About 100 million Americans suffer from chronic pain, defined as pain that lasts longer than six months. Chronic pain can be mild or excruciating, episodic or continuous, merely inconvenient or totally incapacitating.
With chronic pain, signals of pain remain active in the nervous system for months or even years. This can take both a physical and emotional toll on a person.
The most common sources of pain stem from headaches, joint pain, pain from injury, and backaches. Other kinds of chronic pain include tendinitis, sinus pain, carpal tunnel syndrome, and pain affecting specific parts of the body, such as the shoulders, pelvis, and neck. Generalized muscle or nerve pain can also develop into a chronic condition.
Worldwide, more than 1.5 billion people suffer from chronic pain. In the US, it impacts about 100 million adults, which is more than the number impacted by diabetes, heart disease, and cancer combined.
It can be a challenging condition to treat because while some chronic pain is associated with an injury or disease, in other cases there is no initial event (such as a back injury, infection, arthritis, or cancer) that caused the pain.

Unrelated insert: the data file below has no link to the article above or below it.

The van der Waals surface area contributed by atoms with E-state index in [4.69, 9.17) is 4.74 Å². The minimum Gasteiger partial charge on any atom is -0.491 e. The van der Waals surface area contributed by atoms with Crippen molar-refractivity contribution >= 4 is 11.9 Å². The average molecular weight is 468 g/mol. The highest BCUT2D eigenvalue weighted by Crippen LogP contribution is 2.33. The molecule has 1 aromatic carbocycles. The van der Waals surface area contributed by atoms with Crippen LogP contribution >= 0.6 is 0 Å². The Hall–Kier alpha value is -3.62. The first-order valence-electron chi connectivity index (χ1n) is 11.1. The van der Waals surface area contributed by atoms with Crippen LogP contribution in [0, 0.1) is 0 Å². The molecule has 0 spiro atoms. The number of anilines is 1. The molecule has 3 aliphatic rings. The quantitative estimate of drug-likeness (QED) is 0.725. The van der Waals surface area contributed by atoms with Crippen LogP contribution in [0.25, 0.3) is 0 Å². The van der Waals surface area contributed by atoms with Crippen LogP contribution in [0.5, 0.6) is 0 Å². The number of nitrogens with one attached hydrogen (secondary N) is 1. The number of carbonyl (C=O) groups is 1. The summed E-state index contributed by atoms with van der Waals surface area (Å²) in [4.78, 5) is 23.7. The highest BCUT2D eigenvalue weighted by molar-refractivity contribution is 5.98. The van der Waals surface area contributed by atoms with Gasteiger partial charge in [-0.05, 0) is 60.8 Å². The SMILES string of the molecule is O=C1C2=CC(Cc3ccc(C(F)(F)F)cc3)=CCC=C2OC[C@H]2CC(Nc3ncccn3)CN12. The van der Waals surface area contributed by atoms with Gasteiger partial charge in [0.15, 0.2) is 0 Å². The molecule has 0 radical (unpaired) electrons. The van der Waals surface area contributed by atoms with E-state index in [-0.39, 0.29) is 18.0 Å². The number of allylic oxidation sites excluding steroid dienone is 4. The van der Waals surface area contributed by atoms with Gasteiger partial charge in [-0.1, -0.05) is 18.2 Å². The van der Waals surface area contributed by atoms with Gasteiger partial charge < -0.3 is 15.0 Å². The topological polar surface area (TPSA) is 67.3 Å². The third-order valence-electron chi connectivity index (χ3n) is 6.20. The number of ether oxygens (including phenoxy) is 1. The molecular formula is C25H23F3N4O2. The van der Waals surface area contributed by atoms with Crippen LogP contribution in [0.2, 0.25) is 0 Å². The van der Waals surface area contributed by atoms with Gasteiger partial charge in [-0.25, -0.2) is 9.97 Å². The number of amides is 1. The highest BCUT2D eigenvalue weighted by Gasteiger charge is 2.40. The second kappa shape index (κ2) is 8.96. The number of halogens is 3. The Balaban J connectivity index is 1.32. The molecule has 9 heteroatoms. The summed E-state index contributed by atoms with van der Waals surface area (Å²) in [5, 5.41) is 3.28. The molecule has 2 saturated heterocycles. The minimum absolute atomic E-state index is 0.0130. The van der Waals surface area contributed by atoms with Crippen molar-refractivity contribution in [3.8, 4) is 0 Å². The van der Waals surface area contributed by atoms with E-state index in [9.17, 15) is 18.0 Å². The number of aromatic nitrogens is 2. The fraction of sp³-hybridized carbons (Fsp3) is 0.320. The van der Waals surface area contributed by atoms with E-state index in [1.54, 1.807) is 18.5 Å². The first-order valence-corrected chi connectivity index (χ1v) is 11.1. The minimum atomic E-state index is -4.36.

Chronic Pain Is a Leading Cause of Disability
Chronic pain (particularly back pain) is a leading cause of disability among Americans, significantly interfering with quality of life and productivity. When the medical costs and economic costs (disability, lost wages, and lost productivity) are factored in, pain care costs the US health care system up to $635 billion a year.
This is a strikingly high number, but you can't put a price on the damage chronic pain can do to an …
The emotional toll of chronic pain also can make pain worse. Anxiety, stress, depression, anger, and fatigue interact in complex ways with chronic pain and may decrease the body's production of natural painkillers; moreover, such negative feelings may increase the level of substances that amplify sensations of pain, causing a vicious cycle of pain for the person. Even the body's most basic defenses may be compromised: There is considerable evidence that unrelenting pain can suppress the immune system.
Because of the mind-body links associated with chronic pain, effective treatment requires addressing psychological as well as physical aspects of the condition.
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